By Michele C. Hollow of Pet News and Views
A survey from AAA (American Automobile Association) found that one in five respondents admitted that they drove with a dog on their laps. One of those drivers is Amanda Parsons.
“I have a small mini dachshund who sits on my lap in the car all the time,” she says. “The reason for this is simple, her legs are too short for her little head to look out the window. She is a very good dog, not excitable, and sweet as can be. She merely sits on my lap and uses the extra inches of height I provide her to see outside. I don’t find this to be a distraction at all. I actually feel safer with her in my lap because if I were to get into an accident I would know that I could protect her.”
Sarah Merritt also drives with her small dog on her lap. “I have an 11 pound Maltese who insists on sitting on my lap when we drive in the car,” she explains. “Although he’s small, when he suddenly wants a belly rub in four lane traffic or decides to play musical chairs it is very distracting.”
Just like talking on a cell phone, driving with an unrestrained dog is a form of distracted driving. In a crash, an unrestrained pet can turn into a deadly projectile or get crushed by a driver or passenger who is thrown forward by the collision.
“Restraining your pet when driving can not only help protect your pet, but you and other passengers in your vehicle as well,” says Jennifer Huebner-Davidson, AAA National, Traffic Safety Programs manager. “An unrestrained 10-pound dog in a crash at 50 mph will exert roughly 500 pounds of pressure, while an unrestrained 80-pound dog in a crash at only 30 mph will exert 2,400 pounds of pressure. Imagine the devastation this can cause your pet and anyone in the vehicle or in its path.”
At least eight states have laws requiring owners to kennel or tether dogs or other animals. As of 2009, states with restraint laws include Connecticut, California, New Hampshire, Massachusetts, Nevada, Washington, Oregon and Rhode Island. If caught with an unrestrained dog, fines range between $50 and $200.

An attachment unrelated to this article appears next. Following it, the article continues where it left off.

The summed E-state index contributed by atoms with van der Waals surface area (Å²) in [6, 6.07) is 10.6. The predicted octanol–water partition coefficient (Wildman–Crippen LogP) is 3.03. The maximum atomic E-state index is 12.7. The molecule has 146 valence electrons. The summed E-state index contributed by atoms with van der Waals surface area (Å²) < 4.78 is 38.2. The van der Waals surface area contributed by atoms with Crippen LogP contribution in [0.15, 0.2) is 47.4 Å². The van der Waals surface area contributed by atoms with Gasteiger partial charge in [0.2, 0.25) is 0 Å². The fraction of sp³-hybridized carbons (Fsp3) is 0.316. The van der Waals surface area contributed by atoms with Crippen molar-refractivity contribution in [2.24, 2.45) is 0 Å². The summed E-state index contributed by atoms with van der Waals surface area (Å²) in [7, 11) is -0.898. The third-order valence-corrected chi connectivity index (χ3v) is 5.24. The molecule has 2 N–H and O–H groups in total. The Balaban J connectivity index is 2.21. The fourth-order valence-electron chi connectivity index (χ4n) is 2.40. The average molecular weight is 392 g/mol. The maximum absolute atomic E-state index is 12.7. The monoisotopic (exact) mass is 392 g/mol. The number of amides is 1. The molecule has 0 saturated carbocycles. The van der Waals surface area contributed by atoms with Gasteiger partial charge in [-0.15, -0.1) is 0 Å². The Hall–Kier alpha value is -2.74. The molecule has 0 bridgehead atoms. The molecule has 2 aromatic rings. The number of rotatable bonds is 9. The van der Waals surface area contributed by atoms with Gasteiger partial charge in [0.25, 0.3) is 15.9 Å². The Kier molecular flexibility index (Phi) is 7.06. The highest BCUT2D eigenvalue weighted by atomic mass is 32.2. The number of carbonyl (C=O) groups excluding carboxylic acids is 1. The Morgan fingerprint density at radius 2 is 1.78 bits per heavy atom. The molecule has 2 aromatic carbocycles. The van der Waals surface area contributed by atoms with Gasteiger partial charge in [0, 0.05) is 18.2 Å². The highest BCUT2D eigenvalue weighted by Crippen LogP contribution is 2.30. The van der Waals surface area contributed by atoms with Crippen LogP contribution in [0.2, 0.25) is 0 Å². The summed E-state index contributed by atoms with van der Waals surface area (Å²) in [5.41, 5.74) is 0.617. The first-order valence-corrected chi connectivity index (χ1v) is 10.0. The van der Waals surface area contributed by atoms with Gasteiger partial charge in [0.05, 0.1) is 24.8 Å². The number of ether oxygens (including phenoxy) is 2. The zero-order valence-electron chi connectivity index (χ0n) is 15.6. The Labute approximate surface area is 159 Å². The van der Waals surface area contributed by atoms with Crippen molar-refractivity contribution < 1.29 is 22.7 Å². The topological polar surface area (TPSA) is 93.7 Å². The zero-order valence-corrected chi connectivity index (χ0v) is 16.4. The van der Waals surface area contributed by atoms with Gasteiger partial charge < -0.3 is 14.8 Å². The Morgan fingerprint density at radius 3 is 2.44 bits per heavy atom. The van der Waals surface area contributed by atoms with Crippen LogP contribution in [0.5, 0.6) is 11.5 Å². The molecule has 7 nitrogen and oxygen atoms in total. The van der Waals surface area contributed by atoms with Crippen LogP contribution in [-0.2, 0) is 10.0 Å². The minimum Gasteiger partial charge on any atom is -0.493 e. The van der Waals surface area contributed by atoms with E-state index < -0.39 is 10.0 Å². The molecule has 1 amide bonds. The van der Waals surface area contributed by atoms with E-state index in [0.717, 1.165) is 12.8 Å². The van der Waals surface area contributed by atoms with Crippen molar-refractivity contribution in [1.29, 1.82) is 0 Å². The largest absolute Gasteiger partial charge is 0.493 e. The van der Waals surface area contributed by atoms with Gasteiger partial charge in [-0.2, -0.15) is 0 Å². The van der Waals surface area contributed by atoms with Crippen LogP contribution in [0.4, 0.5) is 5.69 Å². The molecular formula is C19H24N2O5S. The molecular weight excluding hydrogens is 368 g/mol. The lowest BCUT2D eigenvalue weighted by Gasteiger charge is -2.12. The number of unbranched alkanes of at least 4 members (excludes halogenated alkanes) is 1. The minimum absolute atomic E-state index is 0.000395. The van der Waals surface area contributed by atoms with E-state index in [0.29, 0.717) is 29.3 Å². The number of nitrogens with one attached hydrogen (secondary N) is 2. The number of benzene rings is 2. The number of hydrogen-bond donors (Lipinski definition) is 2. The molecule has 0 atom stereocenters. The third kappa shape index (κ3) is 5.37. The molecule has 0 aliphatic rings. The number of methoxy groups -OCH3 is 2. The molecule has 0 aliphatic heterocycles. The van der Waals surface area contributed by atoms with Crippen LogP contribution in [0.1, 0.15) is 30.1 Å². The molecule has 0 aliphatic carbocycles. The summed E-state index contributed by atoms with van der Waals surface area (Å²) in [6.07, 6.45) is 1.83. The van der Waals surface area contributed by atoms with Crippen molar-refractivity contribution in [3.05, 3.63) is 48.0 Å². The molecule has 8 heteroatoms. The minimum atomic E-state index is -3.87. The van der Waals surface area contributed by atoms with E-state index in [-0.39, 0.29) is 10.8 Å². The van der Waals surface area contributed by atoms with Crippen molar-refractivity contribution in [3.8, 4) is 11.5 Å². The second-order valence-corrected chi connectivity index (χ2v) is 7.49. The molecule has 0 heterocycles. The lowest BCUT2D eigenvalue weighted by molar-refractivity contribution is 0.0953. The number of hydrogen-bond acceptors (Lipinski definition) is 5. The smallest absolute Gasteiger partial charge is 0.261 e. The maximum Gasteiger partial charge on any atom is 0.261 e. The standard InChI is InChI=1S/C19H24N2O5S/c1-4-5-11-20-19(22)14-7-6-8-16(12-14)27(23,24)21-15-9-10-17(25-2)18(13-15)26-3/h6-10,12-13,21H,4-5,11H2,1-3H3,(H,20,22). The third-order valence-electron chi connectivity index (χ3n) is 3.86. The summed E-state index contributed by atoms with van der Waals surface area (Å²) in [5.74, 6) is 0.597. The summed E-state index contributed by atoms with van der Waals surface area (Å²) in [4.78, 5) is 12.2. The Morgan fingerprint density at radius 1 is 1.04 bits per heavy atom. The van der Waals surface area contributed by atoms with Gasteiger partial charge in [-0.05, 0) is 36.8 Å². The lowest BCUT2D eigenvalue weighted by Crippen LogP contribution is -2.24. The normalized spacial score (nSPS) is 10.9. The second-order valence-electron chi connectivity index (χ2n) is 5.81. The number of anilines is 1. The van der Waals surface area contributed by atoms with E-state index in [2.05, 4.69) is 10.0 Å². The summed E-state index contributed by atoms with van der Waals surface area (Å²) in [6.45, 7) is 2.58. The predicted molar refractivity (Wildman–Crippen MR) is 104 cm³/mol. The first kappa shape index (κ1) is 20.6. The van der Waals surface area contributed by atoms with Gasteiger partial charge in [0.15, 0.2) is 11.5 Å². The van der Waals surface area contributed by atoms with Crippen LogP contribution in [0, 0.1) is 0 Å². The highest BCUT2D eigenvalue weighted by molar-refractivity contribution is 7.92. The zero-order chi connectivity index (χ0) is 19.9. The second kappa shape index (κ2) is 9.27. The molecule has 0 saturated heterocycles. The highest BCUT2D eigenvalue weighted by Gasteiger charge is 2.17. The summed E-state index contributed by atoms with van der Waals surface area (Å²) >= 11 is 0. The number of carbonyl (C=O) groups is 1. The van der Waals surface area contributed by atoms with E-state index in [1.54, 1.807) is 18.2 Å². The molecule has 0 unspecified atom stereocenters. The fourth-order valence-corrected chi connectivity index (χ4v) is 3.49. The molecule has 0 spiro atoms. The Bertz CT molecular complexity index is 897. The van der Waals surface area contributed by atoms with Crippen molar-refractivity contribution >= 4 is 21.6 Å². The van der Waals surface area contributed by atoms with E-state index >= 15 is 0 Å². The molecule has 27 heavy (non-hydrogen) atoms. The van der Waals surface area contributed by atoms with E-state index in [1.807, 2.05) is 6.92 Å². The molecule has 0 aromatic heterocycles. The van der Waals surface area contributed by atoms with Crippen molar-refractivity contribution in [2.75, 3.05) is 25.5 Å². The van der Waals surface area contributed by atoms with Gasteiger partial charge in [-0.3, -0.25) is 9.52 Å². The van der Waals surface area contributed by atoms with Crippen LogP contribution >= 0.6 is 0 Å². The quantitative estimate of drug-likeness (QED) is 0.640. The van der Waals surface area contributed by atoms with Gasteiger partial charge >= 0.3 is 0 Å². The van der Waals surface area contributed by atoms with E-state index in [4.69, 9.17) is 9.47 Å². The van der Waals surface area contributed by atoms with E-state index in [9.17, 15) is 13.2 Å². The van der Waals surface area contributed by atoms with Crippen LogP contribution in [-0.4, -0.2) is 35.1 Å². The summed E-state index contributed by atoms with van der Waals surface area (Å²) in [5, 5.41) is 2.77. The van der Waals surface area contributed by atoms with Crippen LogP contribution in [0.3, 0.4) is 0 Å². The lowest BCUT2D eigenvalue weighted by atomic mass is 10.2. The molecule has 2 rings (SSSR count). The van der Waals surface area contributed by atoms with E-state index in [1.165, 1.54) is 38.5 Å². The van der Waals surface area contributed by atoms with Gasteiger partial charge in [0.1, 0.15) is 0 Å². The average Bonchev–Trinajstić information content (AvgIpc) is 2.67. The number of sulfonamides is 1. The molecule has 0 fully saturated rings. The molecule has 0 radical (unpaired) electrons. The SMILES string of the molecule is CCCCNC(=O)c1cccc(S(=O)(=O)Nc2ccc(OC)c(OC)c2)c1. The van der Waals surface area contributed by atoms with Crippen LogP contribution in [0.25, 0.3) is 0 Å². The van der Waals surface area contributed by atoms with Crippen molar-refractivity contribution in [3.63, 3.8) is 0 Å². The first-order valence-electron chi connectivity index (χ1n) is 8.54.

“Some cities have passed laws of their own,” says Loretta L. Worters, vice president of the Insurance Information Institute. “I know that in Troy, MI., a law took effect January 1 that makes it illegal to drive with a pet in your lap. Oregon is also considering a bill stating that dogs must be restrained in cars.”
Drivers should focus on the road, and pets should be secured in a carrier or harness. Carriers should be secured in the back of the car. A dog in a harness should be in the middle of the back seat.
Paws to Click, manufacturers of safety harnesses for dogs, found that more than 30,000 accidents a year are caused by distracted drivers, which includes driving with a pet on a lap or having a free roaming pet in a car.
“Paws to Click was created to help educate pet owners about safe driving,” says Dana Williams, a spokesperson for the company. “We encourage people to use a harness or carrier that can be belted in for their pets while running errands, going on vacation, or just leisure drives. People do not realize what can happen during an accident or a sudden stop when a pet is not contained. They become almost like a projectile causing injury to themselves and to others in the car. A scared or hurt pet can also impede the rescue workers from helping others in the car. Pets become aggressive and protective when they are scared or hurt. They can also run from the scene and become lost.”